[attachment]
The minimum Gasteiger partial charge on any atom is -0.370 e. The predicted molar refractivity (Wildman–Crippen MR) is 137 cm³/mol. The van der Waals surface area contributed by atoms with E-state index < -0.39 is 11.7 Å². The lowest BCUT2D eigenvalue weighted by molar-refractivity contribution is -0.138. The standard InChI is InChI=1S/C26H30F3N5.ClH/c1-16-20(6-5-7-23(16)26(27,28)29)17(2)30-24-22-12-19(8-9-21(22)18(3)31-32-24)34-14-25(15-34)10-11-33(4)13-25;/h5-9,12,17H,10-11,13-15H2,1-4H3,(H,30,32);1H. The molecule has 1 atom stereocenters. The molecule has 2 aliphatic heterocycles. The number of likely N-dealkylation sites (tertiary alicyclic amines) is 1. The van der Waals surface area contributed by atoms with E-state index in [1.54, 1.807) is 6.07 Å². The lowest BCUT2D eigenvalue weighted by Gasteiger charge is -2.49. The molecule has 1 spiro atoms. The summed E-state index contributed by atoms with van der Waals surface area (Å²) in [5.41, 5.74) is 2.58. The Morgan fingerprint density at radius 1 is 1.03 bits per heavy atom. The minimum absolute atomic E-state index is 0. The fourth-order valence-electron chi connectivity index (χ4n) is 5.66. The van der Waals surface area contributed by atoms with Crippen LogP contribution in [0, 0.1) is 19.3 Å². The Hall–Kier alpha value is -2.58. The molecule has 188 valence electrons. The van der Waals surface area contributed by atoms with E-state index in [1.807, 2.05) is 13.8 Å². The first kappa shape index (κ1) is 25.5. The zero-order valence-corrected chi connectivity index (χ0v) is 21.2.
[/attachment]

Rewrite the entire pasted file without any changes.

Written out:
The minimum Gasteiger partial charge on any atom is -0.370 e. The predicted molar refractivity (Wildman–Crippen MR) is 137 cm³/mol. The van der Waals surface area contributed by atoms with E-state index < -0.39 is 11.7 Å². The lowest BCUT2D eigenvalue weighted by molar-refractivity contribution is -0.138. The standard InChI is InChI=1S/C26H30F3N5.ClH/c1-16-20(6-5-7-23(16)26(27,28)29)17(2)30-24-22-12-19(8-9-21(22)18(3)31-32-24)34-14-25(15-34)10-11-33(4)13-25;/h5-9,12,17H,10-11,13-15H2,1-4H3,(H,30,32);1H. The molecule has 1 atom stereocenters. The molecule has 2 aliphatic heterocycles. The number of likely N-dealkylation sites (tertiary alicyclic amines) is 1. The van der Waals surface area contributed by atoms with E-state index in [1.54, 1.807) is 6.07 Å². The lowest BCUT2D eigenvalue weighted by Gasteiger charge is -2.49. The molecule has 1 spiro atoms. The summed E-state index contributed by atoms with van der Waals surface area (Å²) in [5.41, 5.74) is 2.58. The Morgan fingerprint density at radius 1 is 1.03 bits per heavy atom. The minimum absolute atomic E-state index is 0. The fourth-order valence-electron chi connectivity index (χ4n) is 5.66. The van der Waals surface area contributed by atoms with Crippen LogP contribution in [0, 0.1) is 19.3 Å². The Hall–Kier alpha value is -2.58. The molecule has 188 valence electrons. The van der Waals surface area contributed by atoms with E-state index in [1.807, 2.05) is 13.8 Å². The first kappa shape index (κ1) is 25.5. The zero-order valence-corrected chi connectivity index (χ0v) is 21.2.